In the 15th century the nearby town of Portsmouth, around 10 km away, developed into a prominent commercial center and important port. It took over the role of important military facility from Portchester and Portchester Castle began to fall into disrepair. An assessment from 1441 called the castle "rather ruinous and weak". Despite its condition, the castle was chosen in 1445 as the site for the landing of Margaret of Anjou, wife of Henry VI. The castle continued to crumble until the last decade of the 15th century when efforts were made to restore the castle buildings. When King Henry VIII and his Queen Anne Boleyn came to the castle in October 1535, it was the first time a reigning monarch had stayed there in over a century. From October 1562 to June 1563, the English occupied the port of Le Havre on France's north coast. During this period, the castle served as a military hospital for soldiers injured in the conflict with France. As relations with Spain deteriorated, Queen Elizabeth I had Portchester Castle ready for war to forestall a Spanish invasion. In 1603 the castle was in a suitable condition for the queen to hold court there. Sir Thomas Cornwallis became constable and had the buildings along the east side of the main bailey remodeled. A royal appraisal of 1609 documents the improved condition of the castle and mentions that the buildings that Cornwallis had remodeled now contain "four fine bedchambers upstairs and as many offices downstairs".


Use as a prison

The Crown relinquished control of the castle when King Charles I sold it to Sir William Uvedale in 1632. Since then, Portchester Castle has been passed down to his descendants, the Thistlethwaite family. The castle saw no action during the English Civil War, although it was briefly garrisoned by Parliamentarian Dragoons in 1644. A possible role for castles at that time was that of a prison. From the late 17th century this became Portchester Castle's most important function. In 1665, 500 prisoners of war from the Anglo-Dutch War (1665-1667) were housed in the castle. Some of them lived in the church in the outer bailey. They damaged the building by setting fire. The church was not repaired again until 40 years later. From 1702 to 1712 the Crown leased Portchester Castle from the Uvedales to house prisoners taken during the War of the Spanish Succession. The first detailed descriptions of the conditions of detention date back to the mid-18th century.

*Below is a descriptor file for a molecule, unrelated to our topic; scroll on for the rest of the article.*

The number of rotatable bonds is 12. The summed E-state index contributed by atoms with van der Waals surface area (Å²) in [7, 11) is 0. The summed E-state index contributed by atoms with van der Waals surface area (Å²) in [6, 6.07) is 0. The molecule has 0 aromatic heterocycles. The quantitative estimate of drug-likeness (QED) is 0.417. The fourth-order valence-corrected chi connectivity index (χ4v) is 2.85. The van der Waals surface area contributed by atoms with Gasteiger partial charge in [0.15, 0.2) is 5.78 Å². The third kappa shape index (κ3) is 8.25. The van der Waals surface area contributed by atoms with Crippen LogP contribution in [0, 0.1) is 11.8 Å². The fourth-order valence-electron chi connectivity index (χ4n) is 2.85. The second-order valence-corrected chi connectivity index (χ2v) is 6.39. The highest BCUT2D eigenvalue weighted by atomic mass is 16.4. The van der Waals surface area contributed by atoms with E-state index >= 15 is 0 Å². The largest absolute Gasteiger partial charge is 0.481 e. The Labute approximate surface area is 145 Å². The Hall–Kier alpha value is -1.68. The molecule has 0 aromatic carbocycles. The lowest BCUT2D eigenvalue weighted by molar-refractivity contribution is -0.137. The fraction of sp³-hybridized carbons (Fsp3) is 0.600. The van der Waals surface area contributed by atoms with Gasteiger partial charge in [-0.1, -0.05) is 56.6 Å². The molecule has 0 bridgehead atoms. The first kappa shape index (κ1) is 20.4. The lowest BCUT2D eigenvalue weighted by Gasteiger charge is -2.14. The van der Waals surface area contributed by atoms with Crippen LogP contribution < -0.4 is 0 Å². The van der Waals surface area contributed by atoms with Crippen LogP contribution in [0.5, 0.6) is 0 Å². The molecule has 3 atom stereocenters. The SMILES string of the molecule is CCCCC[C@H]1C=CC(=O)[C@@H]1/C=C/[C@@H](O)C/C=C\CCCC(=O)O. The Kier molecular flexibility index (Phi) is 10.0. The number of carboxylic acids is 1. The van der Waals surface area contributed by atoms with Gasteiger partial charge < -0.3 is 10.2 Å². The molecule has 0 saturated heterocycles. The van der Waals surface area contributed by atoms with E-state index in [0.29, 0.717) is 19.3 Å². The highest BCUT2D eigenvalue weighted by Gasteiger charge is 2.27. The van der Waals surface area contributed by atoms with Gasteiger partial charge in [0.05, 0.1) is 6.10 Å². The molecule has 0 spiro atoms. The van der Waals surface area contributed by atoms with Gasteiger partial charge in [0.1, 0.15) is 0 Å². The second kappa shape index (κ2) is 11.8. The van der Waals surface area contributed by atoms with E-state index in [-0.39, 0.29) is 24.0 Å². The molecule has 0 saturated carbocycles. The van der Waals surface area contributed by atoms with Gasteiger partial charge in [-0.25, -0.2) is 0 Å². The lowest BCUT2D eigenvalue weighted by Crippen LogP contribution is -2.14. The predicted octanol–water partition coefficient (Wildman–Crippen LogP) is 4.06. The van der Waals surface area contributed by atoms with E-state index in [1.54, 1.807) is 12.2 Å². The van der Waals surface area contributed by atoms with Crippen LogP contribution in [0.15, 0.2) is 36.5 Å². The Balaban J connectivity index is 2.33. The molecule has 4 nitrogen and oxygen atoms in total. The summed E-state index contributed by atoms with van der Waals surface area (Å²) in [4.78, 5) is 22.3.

The castle was last used as a prison in the 19th century, for over 7000 prisoners from the Napoleonic Wars. On Hospital Lane (formerly Seagates Lane), which runs along the west side of the castle, was the prison hospital, now a private residence known as Portchester House. Deceased prisoners were often buried on the mudflats south of the castle, and the occasional storm would wash away their remains.



Today Portchester Castle is mainly used for leisure activities: there are exhibitions in the main bailey. The castle is a popular destination for school trips, while the beach is used at high tide by anglers fishing for flounder and perch.


Local Legends

Local legend has it that Pontius Pilate was brought here in old age in a galley for a last resort.